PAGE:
7. It’s hard – and rather pointless – to try and diversify the players at mini-camp with no defense out there, so you can expect all the players at mini-camp to be at training camp. Although every rep will be evaluated, don’t expect the coaches to put much stock – if any – into anything seen at this mini-camp except attitude and the ability to learn the system. There really aren’t any players standing out simply because everyone looks good, for the most part, against air. The real evaluating will be done when main camp opens in June.

Blue Review: Day One of Mini-Camp

Football is back, baby!

The Bombers hit the field for the first time in 2016 for their offensive mini-camp. Here are some observations after our first look at the new-and-improved 2016 Blue Bombers.

1. The first thing that stuck out to me was just how animated newly-hired offensive coordinator Paul Lapolice was. Everyone in the stadium could hear him coaching loud and clear, as Lapolice, who’s clearly excited to be back coaching after three seasons, was vocal, animated and full of enthusiasm. Lapolice, still young at 45-years-old, was even demonstrating drills himself – he doubles as receivers coach – and I wouldn’t be shocked if he ended up losing his voice after two hour-long practices today. The Bombers were up-tempo all practice, maximizing the short amount of practice time.

2. The Bombers had installed a handful of basic plays – no more than seven – which they ran through today as a unit after some quick individual work. It was all three-step, short route combinations, for the most part, as well as some reverse and ghost-motion misdirection runs, and basic zone runs. The quarterbacks and receivers worked a lot on bubble screens in individual time as well as in team, which Lapolice could be rely on this season, similarly to the Eskimos in 2015. The quarterbacks were getting the ball out their hands early today with a lot of quick throws being called.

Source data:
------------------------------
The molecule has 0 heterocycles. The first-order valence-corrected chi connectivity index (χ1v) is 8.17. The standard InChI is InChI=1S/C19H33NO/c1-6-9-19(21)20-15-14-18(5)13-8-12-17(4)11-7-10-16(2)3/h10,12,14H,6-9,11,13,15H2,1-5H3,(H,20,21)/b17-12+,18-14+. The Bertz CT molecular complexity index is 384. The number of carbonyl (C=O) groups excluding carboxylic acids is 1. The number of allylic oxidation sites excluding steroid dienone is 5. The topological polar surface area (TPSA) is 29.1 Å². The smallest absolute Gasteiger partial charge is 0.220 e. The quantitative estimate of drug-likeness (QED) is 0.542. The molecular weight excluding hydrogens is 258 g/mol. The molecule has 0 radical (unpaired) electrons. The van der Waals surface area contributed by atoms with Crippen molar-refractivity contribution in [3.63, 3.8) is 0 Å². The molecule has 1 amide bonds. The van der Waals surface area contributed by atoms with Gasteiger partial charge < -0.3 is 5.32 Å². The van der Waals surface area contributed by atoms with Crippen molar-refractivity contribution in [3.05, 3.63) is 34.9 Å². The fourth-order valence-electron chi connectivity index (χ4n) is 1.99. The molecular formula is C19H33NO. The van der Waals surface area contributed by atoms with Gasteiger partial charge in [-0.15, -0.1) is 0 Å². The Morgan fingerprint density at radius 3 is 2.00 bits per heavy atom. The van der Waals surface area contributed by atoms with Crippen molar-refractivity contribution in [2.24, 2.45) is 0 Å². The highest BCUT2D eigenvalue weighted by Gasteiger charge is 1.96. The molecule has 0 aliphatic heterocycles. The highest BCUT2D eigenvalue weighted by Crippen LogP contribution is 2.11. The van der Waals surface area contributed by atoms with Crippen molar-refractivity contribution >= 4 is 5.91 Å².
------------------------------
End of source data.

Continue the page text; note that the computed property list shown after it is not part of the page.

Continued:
3. Back under center after recovering from a season-ending knee injury, Drew Willy didn’t have his best day throwing the football, at least in the second session. His accuracy was relatively erratic at some points, and the ball hung in the air on a couple deep throws – there was a breeze, though. Of course, this is nothing to be worried about. Willy’s knee is 100% healed up, and it’s exciting to see no. 5 back at the controls.

4. Even though arm strength/accuracy is only one piece of the puzzle, it’s always interesting – but totally pointless – to compare the quarterback’s arms to each other. Last training camp, it was Robert Marve clearly dominated this power ranking, followed by Jordan Yantz, Josh Portis, Willy and then Brian Brohm. Who throws the best ball out of this year’s signal-callers? To me, it’s unquestionably Dominique Davis, followed by a close tie between Brian Bennett and Drew Willy, and then Matt Nichols.

5. Former Baylor receiver Ernest Smith, who was signed last week, worked with the “starters” today at the Y-position, formerly occupied by Julian Feoli-Gudino. Smith has been out of football for a long time, but at six-foot-five and 210-lbs, he brings some much-needed size to the Bombers’ aerial attack.